|Battle of San José del Cabo|
|Part of the Mexican-American War|
A map of the Baja Peninsula, San José del Cabo is located at the tip
|Commanders and leaders|
|Charles Heywood||José Antonio Mijares|
1 artillery piece
|Casualties and losses|
On July 21, 1847, American forces occupied La Paz for a second time. The New York Volunteers, a volunteer force from New York, landed peacefully on the beaches of La Paz. Soon after they captured San José del Cabo, another coastal town nearby. Commodore William Shubrick of the United States Navy left Lieutenant Charles Heywood, four sailors and twenty marines, along with a 9-pound carronade to garrison the town at the southern tip of the Baja California Peninsula.
The small force was armed with a stock of seventy-five carbines, twenty of which were used to equip Californio militiamen, fighting for rights promised to them by Lieutenant Colonel Henry S. Burton and the United States Government. The garrison's only objective; hold onto San José. The small contingent occupied the town's barracks in an old church on a hill at the north end of town which featured unintentionally good defenses.
Captain Manuel Pineda Munoz, the commander of the Mexican forces during this campaign, had attacked La Paz on November 16, during which he dispatched three of his lieutenants and a force of around 150 militiamen, mainly peasants from the suburbs. Their orders were to march on San José to the south. Reaching the town three days later on November 19, apparently in the evening, the force did not attack but offered terms of surrender to the commanding American lieutenant.
Heywood refused so the next day, the Mexicans launched their assault on the town. The American force occupied their chapel barracks where they had placed the cannon at the doorway during the ensuing engagement. The Mexicans charged for the chapel in an attempt to capture the American's 9-pounder. The United States fighting men and the Californio militia put up stiff resistance.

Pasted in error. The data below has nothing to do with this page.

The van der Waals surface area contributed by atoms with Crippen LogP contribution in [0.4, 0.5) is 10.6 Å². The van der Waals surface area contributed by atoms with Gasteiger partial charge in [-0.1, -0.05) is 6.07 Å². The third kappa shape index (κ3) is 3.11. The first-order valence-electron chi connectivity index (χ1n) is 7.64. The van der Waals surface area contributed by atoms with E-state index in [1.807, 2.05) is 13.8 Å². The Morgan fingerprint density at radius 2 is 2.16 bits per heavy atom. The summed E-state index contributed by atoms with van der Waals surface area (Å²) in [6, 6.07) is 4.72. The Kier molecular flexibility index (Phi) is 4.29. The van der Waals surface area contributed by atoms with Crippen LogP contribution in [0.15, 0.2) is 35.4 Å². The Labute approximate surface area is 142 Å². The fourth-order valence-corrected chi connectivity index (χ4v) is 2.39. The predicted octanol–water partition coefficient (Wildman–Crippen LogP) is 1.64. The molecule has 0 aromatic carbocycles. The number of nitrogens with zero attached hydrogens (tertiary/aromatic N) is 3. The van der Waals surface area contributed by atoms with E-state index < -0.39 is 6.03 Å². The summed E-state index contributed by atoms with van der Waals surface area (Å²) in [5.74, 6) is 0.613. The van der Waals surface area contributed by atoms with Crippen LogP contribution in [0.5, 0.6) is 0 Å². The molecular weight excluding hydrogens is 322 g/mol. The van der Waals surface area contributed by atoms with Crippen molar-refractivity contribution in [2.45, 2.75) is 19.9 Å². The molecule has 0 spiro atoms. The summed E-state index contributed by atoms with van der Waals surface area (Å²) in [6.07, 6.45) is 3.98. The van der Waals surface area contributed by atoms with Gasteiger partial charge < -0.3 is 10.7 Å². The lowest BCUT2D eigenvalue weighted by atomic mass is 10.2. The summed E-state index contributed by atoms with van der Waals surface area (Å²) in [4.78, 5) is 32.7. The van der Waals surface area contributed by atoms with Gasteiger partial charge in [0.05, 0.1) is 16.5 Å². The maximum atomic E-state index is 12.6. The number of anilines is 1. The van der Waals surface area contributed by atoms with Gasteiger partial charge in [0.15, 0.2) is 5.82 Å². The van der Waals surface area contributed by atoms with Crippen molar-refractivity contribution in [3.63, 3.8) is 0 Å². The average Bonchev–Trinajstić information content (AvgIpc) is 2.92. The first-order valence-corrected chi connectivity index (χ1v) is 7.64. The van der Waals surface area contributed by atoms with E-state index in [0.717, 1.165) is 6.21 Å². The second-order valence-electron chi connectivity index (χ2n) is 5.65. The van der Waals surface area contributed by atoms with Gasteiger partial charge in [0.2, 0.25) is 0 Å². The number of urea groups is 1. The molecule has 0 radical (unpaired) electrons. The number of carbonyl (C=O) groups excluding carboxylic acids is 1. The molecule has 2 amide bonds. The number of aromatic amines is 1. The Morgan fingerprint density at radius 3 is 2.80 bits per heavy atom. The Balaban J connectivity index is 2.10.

The attack left Lieutenant José Antonio Mijares, the Mexican commander, and a disputed six to twelve killed. The Mexicans claimed six deaths and Lieutenant Heywood claimed twice the number. Many others were wounded, mostly from artillery shells bursting in front of them. The Americans suffered no casualties. The Mexican forces retreated for the day. On November 21, two American whalers appeared off the coast. The Mexicans feared the vessels to be enemy warships so they decided to abandon their attempt to capture San José del Cabo.
Upon hearing of the attack at San José del Cabo, Commodore Shubrick, sent the storeship USS Southampton and the first-class sloop-of-war USS Portsmouth to reinforce Heywood's men. The Southampton arrived on November 26 and the Portsmouth on December 3.
Captain Pineda, facing two defeats, one at La Paz where he personally commanded the battle, recalled his company from San José and decided to escalate his attack strength, first at the Siege of La Paz and then again at the Siege of San José del Cabo. For his brave action, the Mexicans consider the death of Lieutenant Mijares as heroic and have placed a monument to honor him on the main street of San José del Cabo, which is called Boulevard Antonio Mijares.
- Nathan Covington Brooks, A Complete History of the Mexican War (The Rio Grande Press, Inc., 1965). Justin H. Smith, The War With Mexico, Vols. I and II. (Peter Smith, Gloucester, Massachusetts, 1963).
- John R. Spears, The History of the Navy, Vol. III (Charles Scribner's Sons, New York, 1897), pp. 401–409. K. Jack Bauer, Surfboats and Horse Marines (U.S. Naval Institute, Annapolis, Maryland, 1969).
- President James K. Polk's Message on War with Mexico, May 11, 1846, in Documents of American History, 9th edition, Vol. I (Prentice Hall, Inc., 1979), p. 311.
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